During its first five years, NDSS was co-edited by Christopher Boone, dean of ASU’s School of Sustainability, and and Norman Yoffee, professor emeritus at University of Michigan’s Department of Anthropology and Department of Near Eastern Studies. Several compelling works were published, including "Traditional Ecological Knowledge: Learning from Indigenous Practices for Environmental Sustainability." This book emerged from a symposium held in 2013 at the Amerind Foundation which gathered sustainability, anthropology and humanities scholars from ASU and across the U.S. to think about sustainability from the perspectives of indigenous peoples. Published in 2018 and edited by Melissa K. Nelson and Dan Shilling, "Traditional Ecological Knowledge" is an exemplar of the collaborative potential of NDSS projects.

Continue Reading

Government policy, public perception and real-world economic consequence

View Source | July 12, 2018

Power plant on the Navajo NationEarth is experiencing a Great Transition as its peoples slowly shift from fossil fuels to wind, plants, natural processes and our sun.

It’s not the first time people have changed where they get their energy sources, but as energy historian Chris Jones

said, what makes the Great Transition different is that this time we need to get rid of something, instead of just adding something. Climate change is the binding constraint.

Arizona State University is part of a new coalition of 13 leading research universities committed to tackling climate change. The group — called the University Climate Change Coalition — includes universities from the United States, Canada and Mexico.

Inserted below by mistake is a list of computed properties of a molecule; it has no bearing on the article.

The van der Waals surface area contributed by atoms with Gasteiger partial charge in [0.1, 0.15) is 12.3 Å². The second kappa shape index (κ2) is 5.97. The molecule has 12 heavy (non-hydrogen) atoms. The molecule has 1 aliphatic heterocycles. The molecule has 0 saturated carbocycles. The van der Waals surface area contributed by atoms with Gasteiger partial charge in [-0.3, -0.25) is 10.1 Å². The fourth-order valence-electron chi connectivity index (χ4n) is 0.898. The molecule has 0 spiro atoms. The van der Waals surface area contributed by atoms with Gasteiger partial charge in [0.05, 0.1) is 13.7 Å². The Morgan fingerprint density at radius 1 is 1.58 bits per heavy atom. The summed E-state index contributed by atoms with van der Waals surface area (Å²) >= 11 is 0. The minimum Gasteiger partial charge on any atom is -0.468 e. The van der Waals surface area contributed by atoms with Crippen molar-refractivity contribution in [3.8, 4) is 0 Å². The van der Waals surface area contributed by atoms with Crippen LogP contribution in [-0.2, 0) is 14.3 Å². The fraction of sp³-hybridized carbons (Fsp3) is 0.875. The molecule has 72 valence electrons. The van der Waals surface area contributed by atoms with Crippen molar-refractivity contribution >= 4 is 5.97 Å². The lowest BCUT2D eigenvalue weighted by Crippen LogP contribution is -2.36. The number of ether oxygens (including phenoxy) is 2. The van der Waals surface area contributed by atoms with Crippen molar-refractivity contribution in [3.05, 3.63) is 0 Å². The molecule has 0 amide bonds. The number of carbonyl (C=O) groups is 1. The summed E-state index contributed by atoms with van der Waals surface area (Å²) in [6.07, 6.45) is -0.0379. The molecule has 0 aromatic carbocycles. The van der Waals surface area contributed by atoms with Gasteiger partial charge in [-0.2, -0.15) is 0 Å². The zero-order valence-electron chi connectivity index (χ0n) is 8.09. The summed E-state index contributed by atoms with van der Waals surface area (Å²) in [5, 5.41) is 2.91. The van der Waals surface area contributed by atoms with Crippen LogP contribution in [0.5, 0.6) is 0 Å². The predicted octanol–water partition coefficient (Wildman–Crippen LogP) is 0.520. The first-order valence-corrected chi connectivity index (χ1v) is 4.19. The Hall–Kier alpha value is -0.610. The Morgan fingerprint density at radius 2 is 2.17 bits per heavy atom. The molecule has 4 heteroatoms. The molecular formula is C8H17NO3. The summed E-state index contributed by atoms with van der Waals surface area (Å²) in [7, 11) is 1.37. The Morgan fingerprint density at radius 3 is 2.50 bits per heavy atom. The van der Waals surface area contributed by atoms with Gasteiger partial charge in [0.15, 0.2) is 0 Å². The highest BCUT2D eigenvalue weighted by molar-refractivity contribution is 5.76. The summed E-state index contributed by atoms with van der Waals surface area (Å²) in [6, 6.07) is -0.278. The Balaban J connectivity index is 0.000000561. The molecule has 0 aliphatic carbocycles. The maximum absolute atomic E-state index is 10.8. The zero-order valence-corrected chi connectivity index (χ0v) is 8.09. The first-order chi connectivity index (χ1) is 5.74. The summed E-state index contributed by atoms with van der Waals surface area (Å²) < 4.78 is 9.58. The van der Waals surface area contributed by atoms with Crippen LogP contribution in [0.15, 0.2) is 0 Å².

Read the full story on ASU Now to learn how ASU energy scholars are confronting the difficult challenges of transforming the climate narrative and enacting change through policy.

Solar technology seeking a balance

View Source | July 11, 2018

Solar panels line the top of a building on ASU campus in TempeArizona. Where you don’t have to shovel sunshine, as the old tourism ads chortled. At Arizona State University, students and alumni are Sun Devils. The sun is in the university logo. Solar panels cover almost every structure.

It’s natural then that solar panels take the biggest slice of ASU’s energy research pie. Financial estimates for the next decade point to more than $1 trillion invested in renewable energy globally.

Read the full story on ASU Now to learn more about the evolution of solar energy technology happening at ASU, where researchers are look to find affordable, reliable solutions.

ASU on the forefront of a Great Transition

View Source | July 9, 2018

Aerial view of a city skyline with a river at sunsetThere is a Great Transition underway, a colossal shift from fossil fuels to wind, plants, natural processes and our sun. It’s born from technological innovation and necessity. If humanity continues to dispel the dark entirely with carbon fuels, we will eventually wipe ourselves out.

Renewable energy sources are no longer the sole province of Northern California hippies and hard-core Alaskan survivalists.

Are we skipping blithely toward a clean-air future, with solar panels on every roof and an electric car in every garage? Not at all. Experts agree your energy future will involve a mix of sources. It will also involve solving a massive problem that is composed of thousands of problems itself.

Read the full story on ASU Now to learn what Arizona State University researchers are doing to develop scalable, renewable energy solutions for the "wicked problem" of fossil fuel consumption.

ASU sustainability scholar explores the origins of human thinking on climate

View Source | May 24, 2018